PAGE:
November 10, 2014

The Gospel  Today

Memorial of Saint Leo the Great, Pope and Doctor of the Church

Luke 17: 1-6

Jesus said to his disciples,
“Things that cause sin will inevitably occur,
but woe to the one through whom they occur.
It would be better for him if a millstone were put around his neck
and he be thrown into the sea
than for him to cause one of these little ones to sin.
Be on your guard!
If your brother sins, rebuke him;
and if he repents, forgive him.
And if he wrongs you seven times in one day
and returns to you seven times saying, ‘I am sorry,’
you should forgive him.”And the Apostles said to the Lord, “Increase our faith.”
The Lord replied, “If you have faith the size of a mustard seed,
you would say to this mulberry tree,
‘Be uprooted and planted in the sea,’ and it would obey you.”

Reflection (Sem. Maximilian B. Estayo):
Sinning is bad enough, but causing others to sin is much worse. Have you been in a situation where you instigated others to sin? Perhaps by a wrong advice, you egged on a friend to exact vengeance on his enemy rather than seek reconciliation. Or by a bad example, you have led someone to commit vice rather than stick to discipline.

My experiences in life have taught me to avoid being the root of trouble. It is emotionally difficult enough to be in conflict, but more unacceptable is to put others in that distressful condition. In today’s Gospel, Jesus warns us to never be the cause of sin; he would rather that we drown ourselves into the bottom of the sea than lead others astray.

It does sound like an invitation to suicide. But let us not make a mistake about it: bringing others to sin is a serious offense before the Lord. We are encouraged to do all we can to avoid being the way for others to fall, to the point of sacrificing our very lives just so others remain on the right path.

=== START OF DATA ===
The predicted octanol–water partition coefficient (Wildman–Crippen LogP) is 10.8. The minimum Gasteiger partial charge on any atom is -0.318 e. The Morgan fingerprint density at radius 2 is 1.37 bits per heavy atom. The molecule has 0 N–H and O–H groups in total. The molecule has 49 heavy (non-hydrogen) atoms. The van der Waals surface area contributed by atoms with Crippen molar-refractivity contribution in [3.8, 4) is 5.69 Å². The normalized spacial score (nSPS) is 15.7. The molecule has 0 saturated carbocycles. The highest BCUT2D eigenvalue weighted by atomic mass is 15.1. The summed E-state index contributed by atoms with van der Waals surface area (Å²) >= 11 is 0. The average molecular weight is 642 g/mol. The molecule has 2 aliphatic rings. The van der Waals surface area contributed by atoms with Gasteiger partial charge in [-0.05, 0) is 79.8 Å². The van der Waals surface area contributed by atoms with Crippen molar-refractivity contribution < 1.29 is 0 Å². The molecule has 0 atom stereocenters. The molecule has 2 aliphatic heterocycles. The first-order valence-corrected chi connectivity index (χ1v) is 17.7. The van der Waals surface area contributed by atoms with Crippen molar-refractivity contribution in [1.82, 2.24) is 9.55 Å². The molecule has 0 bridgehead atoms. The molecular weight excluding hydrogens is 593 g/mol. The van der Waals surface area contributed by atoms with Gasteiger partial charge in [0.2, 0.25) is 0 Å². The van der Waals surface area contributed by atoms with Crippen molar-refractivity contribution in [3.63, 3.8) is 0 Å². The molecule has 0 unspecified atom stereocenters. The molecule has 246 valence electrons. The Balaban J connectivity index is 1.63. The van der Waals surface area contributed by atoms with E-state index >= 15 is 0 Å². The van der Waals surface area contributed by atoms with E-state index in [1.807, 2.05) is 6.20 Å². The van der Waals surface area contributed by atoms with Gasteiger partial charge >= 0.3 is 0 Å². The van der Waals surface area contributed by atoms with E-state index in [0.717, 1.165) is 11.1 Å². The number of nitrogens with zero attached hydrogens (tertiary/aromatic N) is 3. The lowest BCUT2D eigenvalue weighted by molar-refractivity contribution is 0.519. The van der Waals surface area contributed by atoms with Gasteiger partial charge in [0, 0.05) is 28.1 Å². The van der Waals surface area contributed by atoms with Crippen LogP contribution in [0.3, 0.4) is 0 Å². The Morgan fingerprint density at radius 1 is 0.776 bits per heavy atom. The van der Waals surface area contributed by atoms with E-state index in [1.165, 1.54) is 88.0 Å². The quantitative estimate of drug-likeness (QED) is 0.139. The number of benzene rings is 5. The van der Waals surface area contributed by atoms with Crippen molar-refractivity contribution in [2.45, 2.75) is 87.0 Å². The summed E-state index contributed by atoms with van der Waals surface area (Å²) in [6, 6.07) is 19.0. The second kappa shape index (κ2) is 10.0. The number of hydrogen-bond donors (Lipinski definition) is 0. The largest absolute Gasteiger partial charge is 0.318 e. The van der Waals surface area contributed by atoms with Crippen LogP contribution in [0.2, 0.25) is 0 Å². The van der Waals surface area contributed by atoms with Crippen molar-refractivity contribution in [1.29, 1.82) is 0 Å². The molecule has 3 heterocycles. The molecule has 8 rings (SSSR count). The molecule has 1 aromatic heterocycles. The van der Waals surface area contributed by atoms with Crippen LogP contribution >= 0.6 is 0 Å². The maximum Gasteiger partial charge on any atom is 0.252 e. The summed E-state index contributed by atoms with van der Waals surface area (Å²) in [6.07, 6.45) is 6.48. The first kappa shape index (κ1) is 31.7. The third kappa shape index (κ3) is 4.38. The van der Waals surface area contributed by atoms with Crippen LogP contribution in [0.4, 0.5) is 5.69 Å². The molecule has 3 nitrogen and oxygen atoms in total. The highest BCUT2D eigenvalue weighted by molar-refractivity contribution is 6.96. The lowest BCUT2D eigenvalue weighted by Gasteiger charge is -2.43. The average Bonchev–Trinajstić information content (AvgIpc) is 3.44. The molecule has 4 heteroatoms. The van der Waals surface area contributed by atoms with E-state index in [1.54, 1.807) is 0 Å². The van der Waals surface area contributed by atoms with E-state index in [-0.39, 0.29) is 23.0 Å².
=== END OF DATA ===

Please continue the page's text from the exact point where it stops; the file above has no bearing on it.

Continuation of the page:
The Gospel of Matthew presents more options over sin: cut your hand or foot, or suck out your eye. It is better to be “maimed or crippled” or blind but enter into life, rather than have all the complete faculties but suffer eternal fire (Mt. 18:8-9). In short, leading others to sin plunges us straight into hell, where we will be tormented forever. Which, then, would we rather have? A full life on earth full of sin, or a life steeped in abstinence and avoidance of pleasure but assured of our place in heaven?

This Gospel actually makes reference to “little ones,” either the innocent children in our midst or the more mature individuals who keep a childlike faith in God. For Jesus, these people are the “greatest in the kingdom of heaven” (Mt. 18:1). And to cause them to sin means to make them lose faith, especially by wrong examples.

Whenever I look at into the eyes of children, I always remind myself that I am looking at little innocent ones that see their angels face to face, and that these angles in turn look at the face of God every day (Mt. 18:10). So that’s why I wonder how some of us can abuse these children, or use them as instruments to earn money for example.

I remember this television ad that says “Sa mata ng mga bata, ang ginagawa ng mga matatanda ay tama” (In the eyes of children, whatever older people do is considered as right). That should make us adults more responsible with our actions. For after all, children have the most impressionable minds; they pick up whatever their parents or guardians do or say.

In the same way, we are called to keep the purity of people of simple faith – those, who retain their childlike awe of God in their lives. These are the ones we should never corrupt. Because, what God desires is for us to follow their example, and not the other way around.




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